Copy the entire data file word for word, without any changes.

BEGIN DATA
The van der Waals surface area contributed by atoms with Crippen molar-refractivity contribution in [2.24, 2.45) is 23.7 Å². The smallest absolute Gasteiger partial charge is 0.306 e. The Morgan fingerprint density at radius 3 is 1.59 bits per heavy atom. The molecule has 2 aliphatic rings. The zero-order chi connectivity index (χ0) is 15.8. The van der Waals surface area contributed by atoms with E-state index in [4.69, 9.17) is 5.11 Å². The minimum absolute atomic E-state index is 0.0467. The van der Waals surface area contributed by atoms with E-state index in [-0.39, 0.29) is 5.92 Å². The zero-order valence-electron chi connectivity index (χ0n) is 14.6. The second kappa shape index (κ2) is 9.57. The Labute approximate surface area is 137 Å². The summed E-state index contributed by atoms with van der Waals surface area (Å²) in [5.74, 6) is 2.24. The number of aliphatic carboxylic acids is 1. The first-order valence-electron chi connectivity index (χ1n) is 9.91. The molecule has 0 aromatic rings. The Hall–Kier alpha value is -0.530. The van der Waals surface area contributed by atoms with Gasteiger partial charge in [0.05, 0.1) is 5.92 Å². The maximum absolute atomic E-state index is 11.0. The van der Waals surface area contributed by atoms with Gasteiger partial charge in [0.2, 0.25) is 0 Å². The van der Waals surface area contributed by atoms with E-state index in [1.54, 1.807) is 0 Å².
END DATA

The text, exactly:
The van der Waals surface area contributed by atoms with Crippen molar-refractivity contribution in [2.24, 2.45) is 23.7 Å². The smallest absolute Gasteiger partial charge is 0.306 e. The Morgan fingerprint density at radius 3 is 1.59 bits per heavy atom. The molecule has 2 aliphatic rings. The zero-order chi connectivity index (χ0) is 15.8. The van der Waals surface area contributed by atoms with E-state index in [4.69, 9.17) is 5.11 Å². The minimum absolute atomic E-state index is 0.0467. The van der Waals surface area contributed by atoms with E-state index in [-0.39, 0.29) is 5.92 Å². The zero-order valence-electron chi connectivity index (χ0n) is 14.6. The second kappa shape index (κ2) is 9.57. The Labute approximate surface area is 137 Å². The summed E-state index contributed by atoms with van der Waals surface area (Å²) in [5.74, 6) is 2.24. The number of aliphatic carboxylic acids is 1. The first-order valence-electron chi connectivity index (χ1n) is 9.91. The molecule has 0 aromatic rings. The Hall–Kier alpha value is -0.530. The van der Waals surface area contributed by atoms with Gasteiger partial charge in [0.05, 0.1) is 5.92 Å². The maximum absolute atomic E-state index is 11.0. The van der Waals surface area contributed by atoms with Gasteiger partial charge in [0.2, 0.25) is 0 Å². The van der Waals surface area contributed by atoms with E-state index in [1.54, 1.807) is 0 Å².